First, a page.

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The brewmasters: Interbrew owns Europe. Now it's closing in on the United States through Brazil.

Belgian beer company Interbrew's March decision to buy Brazil's Companhia de Bebidas das Americas, known as AmBev--thus overtaking U.S. beer giant Anheuser-Busch to become the world's largest brewer by volume--caught many by surprise.

Interbrew CEO John E Brock called the US$12.8 billion merger, which creates an $11.9 billion in sales powerhouse with 14% global market share, "a very offensive move." AmBev CEO Carlos Alves de Brito, speaking to reporters after the deal's announcement, said, "In the globalized world there only exists one option for a company not to be left behind--to grow."

For Interbrew, the decision to swallow AmBev caps nearly two decades of buying around the globe, marked by deals across the Europe--as well as tangles with European regulators over its size--and in Asia. Now, through AmBev, Interbrew is poised to go after U.S. brewing giant Anheuser-Busch, which has its own global ambitions. And it seems likely to step on the toes of Mexico's FEMSA Cerveza by introducing the Brazilian company's Brahma brand as a new Latin American beer in the U.S. market.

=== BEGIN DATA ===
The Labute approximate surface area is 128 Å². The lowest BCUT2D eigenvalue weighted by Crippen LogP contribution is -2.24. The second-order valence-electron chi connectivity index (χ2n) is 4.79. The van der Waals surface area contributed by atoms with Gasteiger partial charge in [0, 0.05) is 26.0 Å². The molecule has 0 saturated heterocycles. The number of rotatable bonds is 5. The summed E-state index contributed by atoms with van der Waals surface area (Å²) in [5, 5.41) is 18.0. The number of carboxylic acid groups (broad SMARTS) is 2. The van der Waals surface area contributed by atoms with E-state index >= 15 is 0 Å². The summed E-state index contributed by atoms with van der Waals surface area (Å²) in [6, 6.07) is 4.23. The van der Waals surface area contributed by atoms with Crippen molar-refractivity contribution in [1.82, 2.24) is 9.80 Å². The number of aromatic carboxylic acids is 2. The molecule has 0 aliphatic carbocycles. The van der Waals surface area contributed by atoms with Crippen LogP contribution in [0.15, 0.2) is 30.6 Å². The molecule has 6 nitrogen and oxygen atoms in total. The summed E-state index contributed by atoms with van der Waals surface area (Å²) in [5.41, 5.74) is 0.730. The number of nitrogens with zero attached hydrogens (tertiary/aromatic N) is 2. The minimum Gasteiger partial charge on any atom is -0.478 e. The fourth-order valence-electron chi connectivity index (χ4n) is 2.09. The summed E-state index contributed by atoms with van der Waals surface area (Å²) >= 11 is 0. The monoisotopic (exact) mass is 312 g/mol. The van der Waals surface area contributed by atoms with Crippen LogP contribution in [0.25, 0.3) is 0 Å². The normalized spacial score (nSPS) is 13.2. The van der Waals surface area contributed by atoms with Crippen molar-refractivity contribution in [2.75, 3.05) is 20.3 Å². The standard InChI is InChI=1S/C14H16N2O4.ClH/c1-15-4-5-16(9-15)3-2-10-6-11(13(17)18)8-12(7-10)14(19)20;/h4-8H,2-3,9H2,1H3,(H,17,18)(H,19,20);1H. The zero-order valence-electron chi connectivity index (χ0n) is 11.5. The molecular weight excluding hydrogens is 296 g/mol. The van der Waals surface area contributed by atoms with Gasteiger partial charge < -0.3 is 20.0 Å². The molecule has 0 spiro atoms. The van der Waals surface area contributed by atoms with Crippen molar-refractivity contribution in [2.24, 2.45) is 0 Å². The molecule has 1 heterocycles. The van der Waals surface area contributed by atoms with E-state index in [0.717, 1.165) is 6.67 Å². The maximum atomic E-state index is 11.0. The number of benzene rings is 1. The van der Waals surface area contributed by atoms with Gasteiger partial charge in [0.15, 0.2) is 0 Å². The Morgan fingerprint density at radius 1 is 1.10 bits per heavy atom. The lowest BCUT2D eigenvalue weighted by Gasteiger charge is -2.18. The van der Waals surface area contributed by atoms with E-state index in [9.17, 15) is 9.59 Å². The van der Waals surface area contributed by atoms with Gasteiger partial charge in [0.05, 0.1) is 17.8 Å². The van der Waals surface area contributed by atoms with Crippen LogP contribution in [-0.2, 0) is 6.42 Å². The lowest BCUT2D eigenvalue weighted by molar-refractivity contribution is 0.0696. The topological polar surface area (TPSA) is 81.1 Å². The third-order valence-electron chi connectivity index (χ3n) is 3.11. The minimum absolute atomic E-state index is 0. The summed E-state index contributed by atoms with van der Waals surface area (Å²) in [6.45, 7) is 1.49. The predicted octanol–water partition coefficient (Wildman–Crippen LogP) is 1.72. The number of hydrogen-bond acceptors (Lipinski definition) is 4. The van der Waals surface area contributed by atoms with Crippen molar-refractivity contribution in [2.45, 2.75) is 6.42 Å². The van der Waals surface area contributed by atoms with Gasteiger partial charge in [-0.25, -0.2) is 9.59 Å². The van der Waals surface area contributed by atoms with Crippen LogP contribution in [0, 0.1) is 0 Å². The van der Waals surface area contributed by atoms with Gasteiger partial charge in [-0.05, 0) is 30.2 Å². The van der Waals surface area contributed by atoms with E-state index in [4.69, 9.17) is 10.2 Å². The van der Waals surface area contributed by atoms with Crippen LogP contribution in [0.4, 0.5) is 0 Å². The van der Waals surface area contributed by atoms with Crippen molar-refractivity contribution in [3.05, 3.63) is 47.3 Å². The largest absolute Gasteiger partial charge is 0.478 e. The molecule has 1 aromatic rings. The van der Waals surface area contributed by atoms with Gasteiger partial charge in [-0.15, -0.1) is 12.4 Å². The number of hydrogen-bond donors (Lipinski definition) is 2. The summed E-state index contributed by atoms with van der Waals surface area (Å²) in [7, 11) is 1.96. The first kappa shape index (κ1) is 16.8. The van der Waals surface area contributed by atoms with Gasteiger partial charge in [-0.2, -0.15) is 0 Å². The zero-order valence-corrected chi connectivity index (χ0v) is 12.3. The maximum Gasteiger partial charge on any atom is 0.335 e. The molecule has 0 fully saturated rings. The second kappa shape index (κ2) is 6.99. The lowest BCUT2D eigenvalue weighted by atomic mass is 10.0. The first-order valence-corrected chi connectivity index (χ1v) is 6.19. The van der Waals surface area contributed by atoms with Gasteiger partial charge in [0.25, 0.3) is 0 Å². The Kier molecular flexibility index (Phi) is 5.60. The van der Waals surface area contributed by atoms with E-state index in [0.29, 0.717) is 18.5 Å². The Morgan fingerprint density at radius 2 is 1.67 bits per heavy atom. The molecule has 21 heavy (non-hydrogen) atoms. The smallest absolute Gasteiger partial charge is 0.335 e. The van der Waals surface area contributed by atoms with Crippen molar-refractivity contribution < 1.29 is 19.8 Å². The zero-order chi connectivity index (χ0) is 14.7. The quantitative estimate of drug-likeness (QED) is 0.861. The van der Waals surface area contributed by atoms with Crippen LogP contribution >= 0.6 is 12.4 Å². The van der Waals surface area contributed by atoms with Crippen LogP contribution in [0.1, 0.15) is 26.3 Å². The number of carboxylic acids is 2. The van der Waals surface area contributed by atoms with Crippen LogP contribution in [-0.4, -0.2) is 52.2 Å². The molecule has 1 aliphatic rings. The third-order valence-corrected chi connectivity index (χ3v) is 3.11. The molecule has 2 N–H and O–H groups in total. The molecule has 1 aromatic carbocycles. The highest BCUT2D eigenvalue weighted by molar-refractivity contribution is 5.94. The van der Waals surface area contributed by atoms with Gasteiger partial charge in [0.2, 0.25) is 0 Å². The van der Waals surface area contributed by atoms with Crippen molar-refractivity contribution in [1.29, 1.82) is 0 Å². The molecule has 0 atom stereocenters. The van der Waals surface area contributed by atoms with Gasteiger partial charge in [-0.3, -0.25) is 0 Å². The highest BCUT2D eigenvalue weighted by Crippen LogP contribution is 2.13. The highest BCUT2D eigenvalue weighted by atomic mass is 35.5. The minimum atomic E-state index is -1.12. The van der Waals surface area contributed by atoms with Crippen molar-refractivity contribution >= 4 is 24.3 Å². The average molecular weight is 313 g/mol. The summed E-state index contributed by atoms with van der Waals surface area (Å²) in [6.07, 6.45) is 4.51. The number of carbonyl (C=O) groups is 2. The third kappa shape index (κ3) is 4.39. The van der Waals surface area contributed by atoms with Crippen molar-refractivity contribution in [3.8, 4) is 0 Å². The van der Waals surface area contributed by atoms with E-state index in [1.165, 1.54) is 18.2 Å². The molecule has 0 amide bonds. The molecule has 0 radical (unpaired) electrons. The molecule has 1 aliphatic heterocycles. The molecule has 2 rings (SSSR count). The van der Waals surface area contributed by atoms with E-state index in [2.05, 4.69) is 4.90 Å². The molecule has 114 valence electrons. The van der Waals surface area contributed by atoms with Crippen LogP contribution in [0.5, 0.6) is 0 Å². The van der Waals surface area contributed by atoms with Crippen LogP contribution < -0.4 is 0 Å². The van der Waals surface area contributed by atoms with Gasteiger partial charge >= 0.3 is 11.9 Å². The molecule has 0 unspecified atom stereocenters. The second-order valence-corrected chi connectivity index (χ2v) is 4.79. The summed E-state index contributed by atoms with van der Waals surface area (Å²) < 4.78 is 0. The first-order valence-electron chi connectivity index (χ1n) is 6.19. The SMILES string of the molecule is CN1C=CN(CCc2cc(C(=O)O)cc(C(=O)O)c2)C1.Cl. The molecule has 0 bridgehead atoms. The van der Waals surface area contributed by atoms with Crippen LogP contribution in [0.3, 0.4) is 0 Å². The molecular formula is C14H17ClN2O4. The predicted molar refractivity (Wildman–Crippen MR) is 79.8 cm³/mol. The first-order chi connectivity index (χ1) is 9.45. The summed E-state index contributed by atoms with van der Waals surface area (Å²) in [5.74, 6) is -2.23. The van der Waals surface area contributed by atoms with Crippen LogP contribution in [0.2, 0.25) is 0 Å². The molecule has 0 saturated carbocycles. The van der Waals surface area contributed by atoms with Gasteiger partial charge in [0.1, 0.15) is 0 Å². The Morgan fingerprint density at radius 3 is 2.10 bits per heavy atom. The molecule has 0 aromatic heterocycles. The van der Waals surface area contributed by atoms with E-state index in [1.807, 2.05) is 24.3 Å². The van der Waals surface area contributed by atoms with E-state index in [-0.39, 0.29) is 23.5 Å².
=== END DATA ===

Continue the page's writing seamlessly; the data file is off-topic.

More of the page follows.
Interbrew grew on billions of dollars in purchases or joint ventures. Among the biggest of those deals was the acquisition of Canada's Labatt in 1995, and, since 1999, the purchase of English brewer Bass and of German brewer Beck's.

The new deal allows Interbrew to market Stella Artois and Beck's in South America, where AmBev is the No. 1 brewer in Brazil, Argentina, Uruguay, Paraguay and Bolivia, places where Interbrew is noticeably absent. Until now, Interbrew's only presence in Latin America was in Mexico and Cuba.

"As Interbrew is in the No. 1 or No. 2 positions in 20 key global beer markets and is present in the top beer growth markets, like China and Russia," says Axel Gietz, Interbrew's senior vice president for corporate communications and public affairs. "Our ability to now enter South America gives us an even more balanced mix of developed and developing markets."

Global sellers. AmBev had been on a spending spree, too, around Latin America, becoming the world's fifth-largest brewer by spending $776 million on acquisitions and joint ventures since 1999. With the new merger, two audacious and acquisitive brewers will get access to each other's markets and distribution networks in order to make their flagship brands into global sellers.

Budweiser, made by Anheuser-Busch, remains the world's top brand, brewed in nine countries outside the United States and distributed in 70 countries. Bud's brand firepower comes from its No. 1 position in the United States, the world's largest beer market, followed by China, Germany and Brazil.

"The complementary deal gives AmBev a chance to expand into North America and Europe and gives Interbrew an opportunity to expand into South America, the world's highest-growth beer market after China" says Gietz. "This reduces the competition's ability to expand into South America."